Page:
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I have been trying to learn time series analysis on my own and in a textbook I came across the idea that one could express each data point in a stationary time series as deviations from the mean in order to isolate the stochastic components. Since taking the first difference of a time series removes stochastic trend why would someone want to do this? Are the stochastic components still there after differencing?

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    $\begingroup$ Do you think differencing makes time series deterministic? $\endgroup$ – Aksakal May 23 '19 at 18:00
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    $\begingroup$ @Aksakal No. But from what I had read differencing removed the stochastic component and only the deterministic component remained. Is that correct? $\endgroup$ – Michael Howell May 23 '19 at 21:44
  • $\begingroup$ If you've found the answer by @Aksakal at least a bit helpful, please don't to forget to upvote and/or accept it. $\endgroup$ – Martin Modrák May 29 '19 at 12:38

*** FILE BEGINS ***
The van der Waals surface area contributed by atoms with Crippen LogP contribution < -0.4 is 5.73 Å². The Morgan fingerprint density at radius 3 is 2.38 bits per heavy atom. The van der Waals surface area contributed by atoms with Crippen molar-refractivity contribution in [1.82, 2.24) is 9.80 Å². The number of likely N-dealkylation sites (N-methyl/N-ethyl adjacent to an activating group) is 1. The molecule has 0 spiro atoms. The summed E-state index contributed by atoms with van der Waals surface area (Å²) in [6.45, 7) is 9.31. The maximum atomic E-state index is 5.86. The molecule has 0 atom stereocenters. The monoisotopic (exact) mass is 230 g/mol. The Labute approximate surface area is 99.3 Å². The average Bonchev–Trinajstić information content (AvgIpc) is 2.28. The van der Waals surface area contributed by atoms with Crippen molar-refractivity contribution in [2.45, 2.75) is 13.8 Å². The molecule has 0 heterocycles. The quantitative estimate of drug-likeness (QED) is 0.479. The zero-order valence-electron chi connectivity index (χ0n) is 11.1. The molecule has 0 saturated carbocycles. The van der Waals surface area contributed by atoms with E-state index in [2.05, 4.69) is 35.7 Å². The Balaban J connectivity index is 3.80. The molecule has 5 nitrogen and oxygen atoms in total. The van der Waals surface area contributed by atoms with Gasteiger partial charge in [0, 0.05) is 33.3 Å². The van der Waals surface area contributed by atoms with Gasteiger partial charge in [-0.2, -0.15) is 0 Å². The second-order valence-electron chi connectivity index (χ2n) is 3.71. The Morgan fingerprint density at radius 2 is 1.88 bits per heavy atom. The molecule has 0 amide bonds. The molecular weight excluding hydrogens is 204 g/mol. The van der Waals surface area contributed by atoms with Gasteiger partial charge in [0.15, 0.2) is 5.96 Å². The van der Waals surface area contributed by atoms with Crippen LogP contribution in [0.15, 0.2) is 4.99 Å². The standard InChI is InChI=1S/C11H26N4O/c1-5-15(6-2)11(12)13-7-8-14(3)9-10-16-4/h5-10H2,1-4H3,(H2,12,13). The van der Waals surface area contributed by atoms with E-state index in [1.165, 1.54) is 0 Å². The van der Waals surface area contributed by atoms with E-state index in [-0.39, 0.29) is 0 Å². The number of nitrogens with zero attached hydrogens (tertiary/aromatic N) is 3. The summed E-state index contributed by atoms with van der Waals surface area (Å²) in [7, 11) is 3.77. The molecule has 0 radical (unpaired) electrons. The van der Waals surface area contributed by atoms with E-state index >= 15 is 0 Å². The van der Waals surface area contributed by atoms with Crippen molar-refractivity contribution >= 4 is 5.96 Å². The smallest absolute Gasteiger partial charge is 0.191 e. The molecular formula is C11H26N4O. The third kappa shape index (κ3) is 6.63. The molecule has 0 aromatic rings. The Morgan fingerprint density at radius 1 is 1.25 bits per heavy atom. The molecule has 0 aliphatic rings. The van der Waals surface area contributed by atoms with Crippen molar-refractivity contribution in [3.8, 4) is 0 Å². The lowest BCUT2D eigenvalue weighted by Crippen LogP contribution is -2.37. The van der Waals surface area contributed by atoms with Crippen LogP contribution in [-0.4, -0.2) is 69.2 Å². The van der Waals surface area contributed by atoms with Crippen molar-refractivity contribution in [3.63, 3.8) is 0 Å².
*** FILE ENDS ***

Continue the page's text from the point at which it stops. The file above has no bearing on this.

• $\begingroup$ @MartinModrák Thank you for the reminder. $\endgroup$ – Michael Howell May 29 '19 at 23:55
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Suppose, you ran into a pure unit root process: $x_t=x_{t-1}+\varepsilon_t$, where $\varepsilon_t$ is a random shock. All that differencing does is: $\Delta x_t=\varepsilon_t$, so it did isolate the stochastic component (noise) into the new differences series. Now, you can study this noise.

This was the simplest case with a unit root. Look at the random walk with a deterministic trend: $x_t=x_{t-1}+a_t+\varepsilon_t$, differencing will render: $\Delta x_t= a_t+\varepsilon_t$. In this case the differenced series had a stochastic noise and thx deterministic drift $a_t$.

The real problem in practice is not differencing and fitting a model but selecting a model. In these silly examples we knew the data generating process (dgp) then applied proper differencing to extract the stationary part from the nonstationary series. In practice we rarely know the true process. We often end up applying differencing where it is not appropriate or do not apply where it had to be applied, or we mistake the deterministic drift $a_t$ for stochastic because it often does look like it etc.

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  • $\begingroup$ Okay, so if a time series requires differencing (i.e. has a unit root) then the resulting data are all stochastic deviations from the mean? If a time series does not have a unit root then any trend that is visible is deterministic? $\endgroup$ – Michael Howell May 24 '19 at 2:11

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